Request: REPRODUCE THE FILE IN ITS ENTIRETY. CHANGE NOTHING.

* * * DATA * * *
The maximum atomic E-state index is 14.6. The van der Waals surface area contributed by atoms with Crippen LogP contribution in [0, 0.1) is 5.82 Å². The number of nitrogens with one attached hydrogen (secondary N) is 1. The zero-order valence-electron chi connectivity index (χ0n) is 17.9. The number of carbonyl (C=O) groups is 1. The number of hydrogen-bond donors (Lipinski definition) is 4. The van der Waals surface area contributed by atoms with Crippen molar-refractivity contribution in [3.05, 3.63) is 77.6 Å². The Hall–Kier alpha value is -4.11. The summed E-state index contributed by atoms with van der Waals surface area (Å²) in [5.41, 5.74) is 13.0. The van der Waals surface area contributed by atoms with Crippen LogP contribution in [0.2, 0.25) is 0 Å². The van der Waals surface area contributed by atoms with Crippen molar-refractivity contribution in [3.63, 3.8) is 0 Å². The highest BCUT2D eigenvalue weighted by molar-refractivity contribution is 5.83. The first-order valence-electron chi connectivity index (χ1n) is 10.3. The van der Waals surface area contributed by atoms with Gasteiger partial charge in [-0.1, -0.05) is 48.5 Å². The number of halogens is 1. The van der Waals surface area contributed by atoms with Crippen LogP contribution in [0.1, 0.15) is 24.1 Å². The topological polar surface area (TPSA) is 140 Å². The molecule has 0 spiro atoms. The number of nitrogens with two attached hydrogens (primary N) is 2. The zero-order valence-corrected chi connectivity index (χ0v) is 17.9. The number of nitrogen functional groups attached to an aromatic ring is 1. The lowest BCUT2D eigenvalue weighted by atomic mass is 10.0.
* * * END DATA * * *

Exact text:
The maximum atomic E-state index is 14.6. The van der Waals surface area contributed by atoms with Crippen LogP contribution in [0, 0.1) is 5.82 Å². The number of nitrogens with one attached hydrogen (secondary N) is 1. The zero-order valence-electron chi connectivity index (χ0n) is 17.9. The number of carbonyl (C=O) groups is 1. The number of hydrogen-bond donors (Lipinski definition) is 4. The van der Waals surface area contributed by atoms with Crippen molar-refractivity contribution in [3.05, 3.63) is 77.6 Å². The Hall–Kier alpha value is -4.11. The summed E-state index contributed by atoms with van der Waals surface area (Å²) in [5.41, 5.74) is 13.0. The van der Waals surface area contributed by atoms with Crippen LogP contribution in [0.2, 0.25) is 0 Å². The van der Waals surface area contributed by atoms with Crippen molar-refractivity contribution in [3.63, 3.8) is 0 Å². The highest BCUT2D eigenvalue weighted by molar-refractivity contribution is 5.83. The first-order valence-electron chi connectivity index (χ1n) is 10.3. The van der Waals surface area contributed by atoms with Gasteiger partial charge in [-0.1, -0.05) is 48.5 Å². The number of halogens is 1. The van der Waals surface area contributed by atoms with Crippen LogP contribution in [0.1, 0.15) is 24.1 Å². The topological polar surface area (TPSA) is 140 Å². The molecule has 0 spiro atoms. The number of nitrogens with two attached hydrogens (primary N) is 2. The zero-order valence-corrected chi connectivity index (χ0v) is 17.9. The number of nitrogen functional groups attached to an aromatic ring is 1. The lowest BCUT2D eigenvalue weighted by atomic mass is 10.0.